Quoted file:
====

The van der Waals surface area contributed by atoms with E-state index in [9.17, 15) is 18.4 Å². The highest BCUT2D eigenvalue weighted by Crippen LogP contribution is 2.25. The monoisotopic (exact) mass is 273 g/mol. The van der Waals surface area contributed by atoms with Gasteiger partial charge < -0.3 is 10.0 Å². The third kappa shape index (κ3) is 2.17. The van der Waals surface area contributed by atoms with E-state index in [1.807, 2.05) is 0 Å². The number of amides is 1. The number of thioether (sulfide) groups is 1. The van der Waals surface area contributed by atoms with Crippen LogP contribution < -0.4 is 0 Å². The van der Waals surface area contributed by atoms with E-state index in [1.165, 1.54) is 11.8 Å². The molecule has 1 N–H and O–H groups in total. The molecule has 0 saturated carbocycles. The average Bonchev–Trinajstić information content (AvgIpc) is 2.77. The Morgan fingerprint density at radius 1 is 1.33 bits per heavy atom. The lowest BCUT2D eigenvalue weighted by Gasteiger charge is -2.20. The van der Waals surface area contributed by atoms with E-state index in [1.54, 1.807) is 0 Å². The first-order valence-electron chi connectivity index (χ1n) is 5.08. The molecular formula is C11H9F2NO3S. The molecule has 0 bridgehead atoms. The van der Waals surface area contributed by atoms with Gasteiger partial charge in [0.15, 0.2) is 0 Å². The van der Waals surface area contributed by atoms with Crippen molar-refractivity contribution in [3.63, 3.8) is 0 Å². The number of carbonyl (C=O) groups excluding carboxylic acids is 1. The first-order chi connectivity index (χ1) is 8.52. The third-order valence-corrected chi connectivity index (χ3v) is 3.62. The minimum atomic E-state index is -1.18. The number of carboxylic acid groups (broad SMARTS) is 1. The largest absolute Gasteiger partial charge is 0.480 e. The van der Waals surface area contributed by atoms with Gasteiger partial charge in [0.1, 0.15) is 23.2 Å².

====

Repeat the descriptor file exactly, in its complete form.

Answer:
The van der Waals surface area contributed by atoms with E-state index in [9.17, 15) is 18.4 Å². The highest BCUT2D eigenvalue weighted by Crippen LogP contribution is 2.25. The monoisotopic (exact) mass is 273 g/mol. The van der Waals surface area contributed by atoms with Gasteiger partial charge < -0.3 is 10.0 Å². The third kappa shape index (κ3) is 2.17. The van der Waals surface area contributed by atoms with E-state index in [1.807, 2.05) is 0 Å². The number of amides is 1. The number of thioether (sulfide) groups is 1. The van der Waals surface area contributed by atoms with Crippen LogP contribution < -0.4 is 0 Å². The van der Waals surface area contributed by atoms with E-state index in [1.165, 1.54) is 11.8 Å². The molecule has 1 N–H and O–H groups in total. The molecule has 0 saturated carbocycles. The average Bonchev–Trinajstić information content (AvgIpc) is 2.77. The Morgan fingerprint density at radius 1 is 1.33 bits per heavy atom. The lowest BCUT2D eigenvalue weighted by Gasteiger charge is -2.20. The van der Waals surface area contributed by atoms with E-state index in [1.54, 1.807) is 0 Å². The first-order valence-electron chi connectivity index (χ1n) is 5.08. The molecular formula is C11H9F2NO3S. The molecule has 0 bridgehead atoms. The van der Waals surface area contributed by atoms with Gasteiger partial charge in [0.15, 0.2) is 0 Å². The van der Waals surface area contributed by atoms with Crippen molar-refractivity contribution in [3.63, 3.8) is 0 Å². The number of carbonyl (C=O) groups excluding carboxylic acids is 1. The first-order chi connectivity index (χ1) is 8.52. The third-order valence-corrected chi connectivity index (χ3v) is 3.62. The minimum atomic E-state index is -1.18. The number of carboxylic acid groups (broad SMARTS) is 1. The largest absolute Gasteiger partial charge is 0.480 e. The van der Waals surface area contributed by atoms with Gasteiger partial charge in [0.1, 0.15) is 23.2 Å².